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Mexico City legislature approves same-sex marriage bill

[JURIST] Mexico City's local assembly [official website, in Spanish] approved a same-sex marriage law [text, PDF; in Spanish] on Monday, seeking to extend equal rights to gay couples throughout the city. The proposed legislation would allow for marriage, adoption, inheritance, and other human, economic, and social rights. The provisions also seek to end discrimination based on sexual orientation. Mexico City mayor Marcelo Ebrard [CityMayors profile] is expected to sign the bill [LAT report] into law, against the wishes of many of the country's Roman Catholic population.

While Mexico City's proposed legislation may be the most far-reaching in Latin America, rights for same-sex couples currently exist in Uruguay and in several Argentinian cities. Last month, some 50,000 protesters marched [JURIST report] in Buenos Aires in support of proposed legislation in Argentina's parliament. Earlier this year, Uruguay passed a law to allow same-sex couples to adopt [JURIST report].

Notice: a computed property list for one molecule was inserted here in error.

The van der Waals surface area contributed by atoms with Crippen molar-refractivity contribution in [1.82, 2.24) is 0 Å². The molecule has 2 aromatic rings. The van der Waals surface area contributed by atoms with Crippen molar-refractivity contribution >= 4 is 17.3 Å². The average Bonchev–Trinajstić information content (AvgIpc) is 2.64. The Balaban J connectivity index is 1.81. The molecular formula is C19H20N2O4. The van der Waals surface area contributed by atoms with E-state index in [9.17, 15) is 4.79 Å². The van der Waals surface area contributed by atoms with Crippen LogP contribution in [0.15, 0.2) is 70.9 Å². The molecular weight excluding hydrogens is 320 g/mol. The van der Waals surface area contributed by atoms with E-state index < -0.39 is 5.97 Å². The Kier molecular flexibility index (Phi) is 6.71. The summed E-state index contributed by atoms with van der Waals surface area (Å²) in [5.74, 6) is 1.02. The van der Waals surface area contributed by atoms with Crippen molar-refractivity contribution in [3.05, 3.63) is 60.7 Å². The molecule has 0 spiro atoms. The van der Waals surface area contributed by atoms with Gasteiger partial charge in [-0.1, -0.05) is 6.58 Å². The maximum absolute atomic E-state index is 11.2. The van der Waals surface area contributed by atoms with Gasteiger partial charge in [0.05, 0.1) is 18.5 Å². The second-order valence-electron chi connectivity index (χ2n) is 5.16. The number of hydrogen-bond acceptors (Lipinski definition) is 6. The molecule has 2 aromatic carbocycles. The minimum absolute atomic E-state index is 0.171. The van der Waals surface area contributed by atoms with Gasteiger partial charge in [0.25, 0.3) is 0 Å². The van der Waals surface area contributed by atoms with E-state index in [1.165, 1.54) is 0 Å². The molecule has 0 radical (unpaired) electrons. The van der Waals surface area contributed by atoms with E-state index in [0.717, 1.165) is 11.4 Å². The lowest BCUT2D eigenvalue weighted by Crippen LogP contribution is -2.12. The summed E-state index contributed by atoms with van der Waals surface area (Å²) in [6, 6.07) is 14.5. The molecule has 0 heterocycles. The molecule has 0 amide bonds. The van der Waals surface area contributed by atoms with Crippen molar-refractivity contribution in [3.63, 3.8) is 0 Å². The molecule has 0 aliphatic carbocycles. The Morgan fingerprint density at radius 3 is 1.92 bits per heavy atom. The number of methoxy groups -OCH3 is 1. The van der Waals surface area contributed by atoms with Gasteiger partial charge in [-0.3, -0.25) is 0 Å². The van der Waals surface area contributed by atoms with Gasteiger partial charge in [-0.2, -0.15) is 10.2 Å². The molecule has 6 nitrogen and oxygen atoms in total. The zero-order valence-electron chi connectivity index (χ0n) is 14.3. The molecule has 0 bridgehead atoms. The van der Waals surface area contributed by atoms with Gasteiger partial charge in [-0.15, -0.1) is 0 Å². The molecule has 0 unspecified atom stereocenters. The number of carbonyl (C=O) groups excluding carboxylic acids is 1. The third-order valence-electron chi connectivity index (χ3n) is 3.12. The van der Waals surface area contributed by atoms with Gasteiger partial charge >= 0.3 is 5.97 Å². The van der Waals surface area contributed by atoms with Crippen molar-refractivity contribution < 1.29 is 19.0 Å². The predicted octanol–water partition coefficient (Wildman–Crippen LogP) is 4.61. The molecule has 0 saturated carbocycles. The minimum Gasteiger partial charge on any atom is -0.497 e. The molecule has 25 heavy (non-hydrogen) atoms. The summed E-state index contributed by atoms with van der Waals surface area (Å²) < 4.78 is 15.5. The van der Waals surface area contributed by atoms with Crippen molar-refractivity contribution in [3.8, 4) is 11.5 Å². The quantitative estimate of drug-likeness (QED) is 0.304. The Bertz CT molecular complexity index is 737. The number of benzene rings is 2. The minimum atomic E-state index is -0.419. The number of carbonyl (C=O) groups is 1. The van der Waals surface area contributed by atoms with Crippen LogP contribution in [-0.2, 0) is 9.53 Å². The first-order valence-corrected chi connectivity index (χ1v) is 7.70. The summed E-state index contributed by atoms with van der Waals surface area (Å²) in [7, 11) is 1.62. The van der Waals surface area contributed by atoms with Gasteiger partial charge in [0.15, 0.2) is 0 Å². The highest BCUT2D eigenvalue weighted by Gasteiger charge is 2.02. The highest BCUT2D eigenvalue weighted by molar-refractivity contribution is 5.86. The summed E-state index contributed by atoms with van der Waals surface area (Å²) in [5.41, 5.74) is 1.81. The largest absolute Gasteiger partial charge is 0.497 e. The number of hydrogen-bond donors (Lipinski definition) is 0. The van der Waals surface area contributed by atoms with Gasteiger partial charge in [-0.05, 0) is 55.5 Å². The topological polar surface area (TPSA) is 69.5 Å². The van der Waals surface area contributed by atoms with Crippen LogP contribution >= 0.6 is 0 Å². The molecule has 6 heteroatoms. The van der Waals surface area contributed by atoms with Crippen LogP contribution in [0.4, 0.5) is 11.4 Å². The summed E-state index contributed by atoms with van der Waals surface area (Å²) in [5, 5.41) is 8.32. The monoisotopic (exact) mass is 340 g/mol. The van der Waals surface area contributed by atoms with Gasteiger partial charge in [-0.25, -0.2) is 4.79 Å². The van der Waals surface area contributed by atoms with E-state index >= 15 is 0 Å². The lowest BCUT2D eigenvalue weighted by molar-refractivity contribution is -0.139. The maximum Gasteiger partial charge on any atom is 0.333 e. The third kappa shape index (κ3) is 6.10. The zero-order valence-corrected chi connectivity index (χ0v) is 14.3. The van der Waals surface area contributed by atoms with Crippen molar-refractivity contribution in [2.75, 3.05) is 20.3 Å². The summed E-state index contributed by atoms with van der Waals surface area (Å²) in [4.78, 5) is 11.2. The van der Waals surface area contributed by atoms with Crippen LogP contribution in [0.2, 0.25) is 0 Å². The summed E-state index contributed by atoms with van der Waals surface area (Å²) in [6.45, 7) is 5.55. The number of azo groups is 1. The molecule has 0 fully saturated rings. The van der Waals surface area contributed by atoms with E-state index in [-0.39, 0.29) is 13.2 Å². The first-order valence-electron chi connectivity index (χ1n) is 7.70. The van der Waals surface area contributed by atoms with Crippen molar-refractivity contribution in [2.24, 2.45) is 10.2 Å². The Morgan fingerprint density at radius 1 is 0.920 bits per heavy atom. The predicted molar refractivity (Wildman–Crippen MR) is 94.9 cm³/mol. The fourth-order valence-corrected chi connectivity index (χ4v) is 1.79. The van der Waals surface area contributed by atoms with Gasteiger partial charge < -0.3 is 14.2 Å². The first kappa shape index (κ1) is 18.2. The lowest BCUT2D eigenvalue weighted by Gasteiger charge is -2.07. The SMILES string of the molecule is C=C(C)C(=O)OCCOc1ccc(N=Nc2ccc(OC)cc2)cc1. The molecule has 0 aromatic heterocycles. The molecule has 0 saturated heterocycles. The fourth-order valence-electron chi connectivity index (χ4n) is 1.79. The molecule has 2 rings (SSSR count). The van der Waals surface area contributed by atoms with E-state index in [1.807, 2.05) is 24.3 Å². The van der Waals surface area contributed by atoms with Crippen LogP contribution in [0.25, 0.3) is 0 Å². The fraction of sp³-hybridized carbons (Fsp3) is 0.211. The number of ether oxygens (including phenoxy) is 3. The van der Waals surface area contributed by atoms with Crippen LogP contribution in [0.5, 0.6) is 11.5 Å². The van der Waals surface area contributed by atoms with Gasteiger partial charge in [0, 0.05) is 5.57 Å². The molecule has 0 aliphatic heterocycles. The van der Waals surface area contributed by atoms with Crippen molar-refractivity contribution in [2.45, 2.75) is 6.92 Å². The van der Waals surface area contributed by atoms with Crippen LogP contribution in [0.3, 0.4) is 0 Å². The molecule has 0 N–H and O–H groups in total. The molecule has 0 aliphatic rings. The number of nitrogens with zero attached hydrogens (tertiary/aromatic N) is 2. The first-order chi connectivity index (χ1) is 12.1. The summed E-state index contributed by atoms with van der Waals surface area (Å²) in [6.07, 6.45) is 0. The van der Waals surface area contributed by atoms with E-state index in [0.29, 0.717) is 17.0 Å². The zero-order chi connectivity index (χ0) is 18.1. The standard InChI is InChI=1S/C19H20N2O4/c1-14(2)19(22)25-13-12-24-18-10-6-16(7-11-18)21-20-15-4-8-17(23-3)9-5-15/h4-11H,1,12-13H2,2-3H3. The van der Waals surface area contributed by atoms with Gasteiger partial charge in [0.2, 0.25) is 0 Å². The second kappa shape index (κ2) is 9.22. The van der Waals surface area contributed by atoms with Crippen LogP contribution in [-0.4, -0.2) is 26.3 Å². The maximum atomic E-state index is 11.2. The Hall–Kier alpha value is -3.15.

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Paper Chase is JURIST's real-time legal news service, powered by a team of 30 law student reporters and editors led by law professor Bernard Hibbitts at the University of Pittsburgh School of Law. As an educational service, Paper Chase is dedicated to presenting important legal news and materials rapidly, objectively and intelligibly in an accessible format.

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